As for the larger and more dangerous slides: Once the entire pack warms up to a balmy 32F (0C) we call it isothermal and it looses much of its stability. This is the primary contributor to the shed cycle. Right now the snowpack at 2,000′ is not quite warm enough (see image below). However, snow can change rapidly and with that the avalanche danger. You can keep tabs on the evolution of the snowpack HERE but also keep in mind this is only one point (2,000′ on Center Ridge) and the snowpack varies considerably with elevation and aspect.

Avalanche Problem 2
  • Wind Slabs
    Wind Slabs
Wind Slabs
Wind Slab avalanches are the release of a cohesive layer of snow (a slab) formed by the wind. Wind typically transports snow from the upwind sides of terrain features and deposits snow on the downwind side. Wind slabs are often smooth and rounded and sometimes sound hollow, and can range from soft to hard. Wind slabs that form over a persistent weak layer (surface hoar, depth hoar, or near-surface facets) may be termed Persistent Slabs or may develop into Persistent Slabs.
More info at Avalanche.org

Above treeline we can expect several inches of heavy snow today with moderate to strong east winds. The new snow is likely to stick rather well to the existing surface at the mid elevations but upper elevations should see dryer snow with more of a classic winter wind slab problem. Expect any fresh slab found at these upper elevations to be sensitive as they will be sitting on either crusts (wind or sun) or loose faceted snow.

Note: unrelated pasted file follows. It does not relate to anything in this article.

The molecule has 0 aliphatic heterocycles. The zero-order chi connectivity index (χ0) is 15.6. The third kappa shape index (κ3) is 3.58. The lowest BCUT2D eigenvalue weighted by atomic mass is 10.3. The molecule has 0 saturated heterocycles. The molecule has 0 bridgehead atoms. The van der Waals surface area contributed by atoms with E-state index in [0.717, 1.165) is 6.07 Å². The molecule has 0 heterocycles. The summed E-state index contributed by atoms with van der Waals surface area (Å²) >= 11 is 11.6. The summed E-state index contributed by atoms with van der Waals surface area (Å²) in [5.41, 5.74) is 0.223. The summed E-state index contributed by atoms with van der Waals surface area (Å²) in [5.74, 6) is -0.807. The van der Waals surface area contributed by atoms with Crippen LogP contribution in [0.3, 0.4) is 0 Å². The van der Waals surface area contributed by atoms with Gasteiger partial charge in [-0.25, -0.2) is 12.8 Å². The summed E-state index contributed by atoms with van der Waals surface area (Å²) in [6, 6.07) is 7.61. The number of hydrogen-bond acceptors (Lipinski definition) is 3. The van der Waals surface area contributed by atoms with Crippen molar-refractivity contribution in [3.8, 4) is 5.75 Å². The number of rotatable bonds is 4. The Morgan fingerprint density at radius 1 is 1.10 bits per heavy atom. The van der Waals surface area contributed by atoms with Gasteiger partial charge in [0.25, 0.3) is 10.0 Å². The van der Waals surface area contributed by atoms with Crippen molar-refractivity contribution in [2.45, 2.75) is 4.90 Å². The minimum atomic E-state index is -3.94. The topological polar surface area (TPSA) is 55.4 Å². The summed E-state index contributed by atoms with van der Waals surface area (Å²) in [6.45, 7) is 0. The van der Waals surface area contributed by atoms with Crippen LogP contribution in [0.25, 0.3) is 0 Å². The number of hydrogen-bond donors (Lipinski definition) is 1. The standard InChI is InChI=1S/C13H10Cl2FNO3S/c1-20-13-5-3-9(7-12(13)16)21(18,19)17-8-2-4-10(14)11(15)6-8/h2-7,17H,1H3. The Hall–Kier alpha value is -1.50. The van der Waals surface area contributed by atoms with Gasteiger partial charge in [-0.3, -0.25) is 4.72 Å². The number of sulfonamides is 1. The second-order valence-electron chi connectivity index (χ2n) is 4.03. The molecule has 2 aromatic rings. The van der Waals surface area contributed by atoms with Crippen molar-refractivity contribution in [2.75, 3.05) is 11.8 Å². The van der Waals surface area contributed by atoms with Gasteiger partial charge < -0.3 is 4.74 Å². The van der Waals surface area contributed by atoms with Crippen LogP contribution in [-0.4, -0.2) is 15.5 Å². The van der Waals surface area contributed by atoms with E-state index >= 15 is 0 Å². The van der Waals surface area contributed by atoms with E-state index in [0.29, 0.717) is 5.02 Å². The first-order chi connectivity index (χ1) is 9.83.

Additional Concern
  • Cornice
Cornice Fall is the release of an overhanging mass of snow that forms as the wind moves snow over a sharp terrain feature, such as a ridge, and deposits snow on the downwind (leeward) side. Cornices range in size from small wind drifts of soft snow to large overhangs of hard snow that are 30 feet (10 meters) or taller. They can break off the terrain suddenly and pull back onto the ridge top and catch people by surprise even on the flat ground above the slope. Even small cornices can have enough mass to be destructive and deadly. Cornice Fall can entrain loose surface snow or trigger slab avalanches.
More info at Avalanche.org

Cornices are likely to start peeling off any day now with our recent warm temperatures. They have the potential to trigger avalanches below, entrain large amounts of snow and run into valley bottoms. Again, with the springtime warm-up on the way, be very wary of traveling in drainage bottoms for the next several weeks.

Tue, April 23rd, 2013

Yesterday we had a brief return to the sunny skies that have characterized  April to date. Temperatures were quite warm, around 30F on ridgetops and the upper 40’s at 1,000ft. Ridgetop winds during the past 24 hours averaged ~15mph with gusts to 35mph from the east. The last snowfall ended 13 days ago, April 9th. Overnight, cloud cover has moved in and temperatures have only dropped 5-10F – it’s feeling like spring finally.

Today a warm, wet and windy, but fast moving, system is moving through from the Gulf. We should see around 4-6″ of dense snow above treeline and .3″ of rain below treeline throughout the day (rain/snow line ~1,500ft). Temperatures look to rise back to 30F on ridgetops and the mid 40’s at 1,000ft. Winds will remain from the east in the 15-20mph range with gusts to ~40mph.

Wednesday we should see partly cloudy skies as the system moves out and we return to a dry, but warm, period for the remainder of the week.

Kevin will issue the next advisory Thursday morning, April 25th.

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This is a general backcountry avalanche advisory issued for Turnagain Arm with Turnagain Pass as the core advisory area. This advisory does not apply to highways, railroads or operating ski areas.